Still referring to FIG. 1, there is depicted a programming interface circuit 24. The programming interface 24, in an exemplary embodiment; is used during manufacturing of the exemplary temperature compensated crystal oscillator 10. The programming interface is used to calibrate the crystal's characteristics when the component is being tested and programmed. During manufacturing the component is placed in a temperature controlled environment and subjected to several discrete temperatures. The programming interface is used to switch the capacitive load and determine the correct capacitive load for each discrete temperature to thereby maintain a steady, accurate frequency output at the various temperatures. Once the correct capacitive load values are determined for each discrete temperature, the values are interpolated or curve-fitted for temperatures in between the discrete temperatures. A table is generated for the full temperature range of the exemplary temperature compensated crystal oscillator 10. The table is then stored in the look-up table EPROM 20.
The programming interface 24 connects and communicates with test/programming equipment via a clock and a data connection. Programming of an exemplary embodiment is discussed in more detail below.
Still referring to FIG. 1, a power switching circuit 26 is provided. The power switching circuit provides VDD to the other circuits in the exemplary temperature compensated crystal oscillator 10. Power to the power switching circuit 26 is provided via VCC or VBAT. When both a VCC and a VBAT source are connected to the cower switching circuit 26, then VBAT will be used if VCC drops below VBAT. That is, VCC should be between about 4.5 and 5.5 volts. VBAT should provide power at between approximately 2.7 and 3.7 volts. If only one source is being used, then the single source is preferably connected to VCC and VBAT is grounded. In the case of a single source, the VCC range should be approximately 4.5 to 5.5 volts or 3.0 to 3.6 volts. The nominal operating voltage (3 or 5 volts) can be selected via a laser fuse. The power switch circuit 26 switches the internal power supply VDD from VCC to VBAT when VCC falls below VBAT. Also the power switch circuit 26 switches from VBAT to VCC when VCC rises above VBAT by at least 0.3 volts.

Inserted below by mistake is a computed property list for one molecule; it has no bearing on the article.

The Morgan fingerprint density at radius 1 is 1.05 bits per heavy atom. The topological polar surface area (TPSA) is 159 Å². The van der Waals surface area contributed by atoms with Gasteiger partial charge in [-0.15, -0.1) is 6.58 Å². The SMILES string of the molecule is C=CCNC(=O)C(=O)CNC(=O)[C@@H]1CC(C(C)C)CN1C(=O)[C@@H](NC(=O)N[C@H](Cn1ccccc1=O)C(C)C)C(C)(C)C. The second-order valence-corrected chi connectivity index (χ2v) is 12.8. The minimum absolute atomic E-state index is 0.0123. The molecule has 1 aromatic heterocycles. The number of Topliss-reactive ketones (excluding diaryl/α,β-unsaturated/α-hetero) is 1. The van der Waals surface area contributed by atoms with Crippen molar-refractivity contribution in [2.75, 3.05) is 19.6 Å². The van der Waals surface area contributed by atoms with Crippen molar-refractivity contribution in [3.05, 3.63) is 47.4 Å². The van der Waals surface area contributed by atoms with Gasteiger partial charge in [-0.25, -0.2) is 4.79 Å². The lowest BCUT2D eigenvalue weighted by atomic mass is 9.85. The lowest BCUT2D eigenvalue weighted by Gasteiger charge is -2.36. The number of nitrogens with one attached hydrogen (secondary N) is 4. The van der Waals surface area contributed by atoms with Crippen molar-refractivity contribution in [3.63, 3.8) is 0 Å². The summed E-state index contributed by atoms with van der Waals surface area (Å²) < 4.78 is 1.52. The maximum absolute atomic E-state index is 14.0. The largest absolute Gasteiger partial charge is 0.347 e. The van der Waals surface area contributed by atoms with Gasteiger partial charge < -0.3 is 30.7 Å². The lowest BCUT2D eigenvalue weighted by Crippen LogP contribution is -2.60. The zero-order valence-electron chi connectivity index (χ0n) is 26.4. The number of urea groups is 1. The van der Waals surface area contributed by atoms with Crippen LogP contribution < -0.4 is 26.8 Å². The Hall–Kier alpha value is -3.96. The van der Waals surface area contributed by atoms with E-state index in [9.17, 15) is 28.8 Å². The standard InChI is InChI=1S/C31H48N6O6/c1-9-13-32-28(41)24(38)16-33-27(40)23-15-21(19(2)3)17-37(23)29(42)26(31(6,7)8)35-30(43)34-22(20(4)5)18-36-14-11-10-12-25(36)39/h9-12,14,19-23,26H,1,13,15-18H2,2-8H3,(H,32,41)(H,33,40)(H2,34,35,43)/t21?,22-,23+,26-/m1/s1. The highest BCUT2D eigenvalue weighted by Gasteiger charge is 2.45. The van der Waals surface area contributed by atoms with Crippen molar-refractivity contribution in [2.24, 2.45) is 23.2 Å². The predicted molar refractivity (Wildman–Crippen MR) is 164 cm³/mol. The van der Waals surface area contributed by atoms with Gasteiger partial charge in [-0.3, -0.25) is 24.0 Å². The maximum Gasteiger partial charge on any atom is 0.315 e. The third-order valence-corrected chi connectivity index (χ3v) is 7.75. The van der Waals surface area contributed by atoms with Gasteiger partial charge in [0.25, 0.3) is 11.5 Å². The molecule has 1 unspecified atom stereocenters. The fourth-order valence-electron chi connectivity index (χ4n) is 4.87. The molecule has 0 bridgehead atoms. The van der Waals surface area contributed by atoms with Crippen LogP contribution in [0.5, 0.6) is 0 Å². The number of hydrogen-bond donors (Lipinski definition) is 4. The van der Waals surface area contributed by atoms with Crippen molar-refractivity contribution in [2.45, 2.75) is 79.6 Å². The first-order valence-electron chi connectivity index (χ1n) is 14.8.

Furthermore, an exemplary power switch 26 can also provide a signal to indicate the source/voltage range of the power supply (i.e.,. VCC is 5 or 3 volt nominal and/or VBAT or VCC is providing power). This signal can be used by the decode logic block 18 to generate an address for 3 volt or 5 volt sections of the EPROM look-up table 20.
Referring now to FIG. 2, a second exemplary embodiment of the present temperature compensated crystal oscillator 30 is shown. A crystal oscillator 32 is connected to a switched capacitor array 34. A capacitive load is switched to load the crystal and thereby compensate the “compensated oscillator output” signal. A temperature sensor 40, an EPROM 38, and a control circuit 36, work in conjunction to select the correct capacitive load for the crystal 32 based on the temperature of the device.
The temperature sensor 40 preferably provides a digital output to the control circuit 36. The temperature sensor 40 is preferably a digital temperature sensor which provides a 10-bit digital output. The temperature sensor preferably measures temperature by counting the number of clock cycles that an oscillator with a low temperature coefficient goes through during a gate period determined by a high temperature coefficient oscillator. The counter within the temperature circuit, for example, is preset with a base count that corresponds to −55 C. If a counter reaches zero before a gate period is over a temperature register, which is also preset to the −55 C. value, is incremented indicating that the temperature is higher than −55 C. At the same time, the counter is then reset with a value determined by a slope of an accumulator's circuitry. The counter is then clocked again until it reaches zero. If the gate period is still not finished, then the process repeats. In a preferred embodiment of the present invention the digital temperature sensing circuit would be similar to the DS1721 manufactured by Dallas Semiconductor.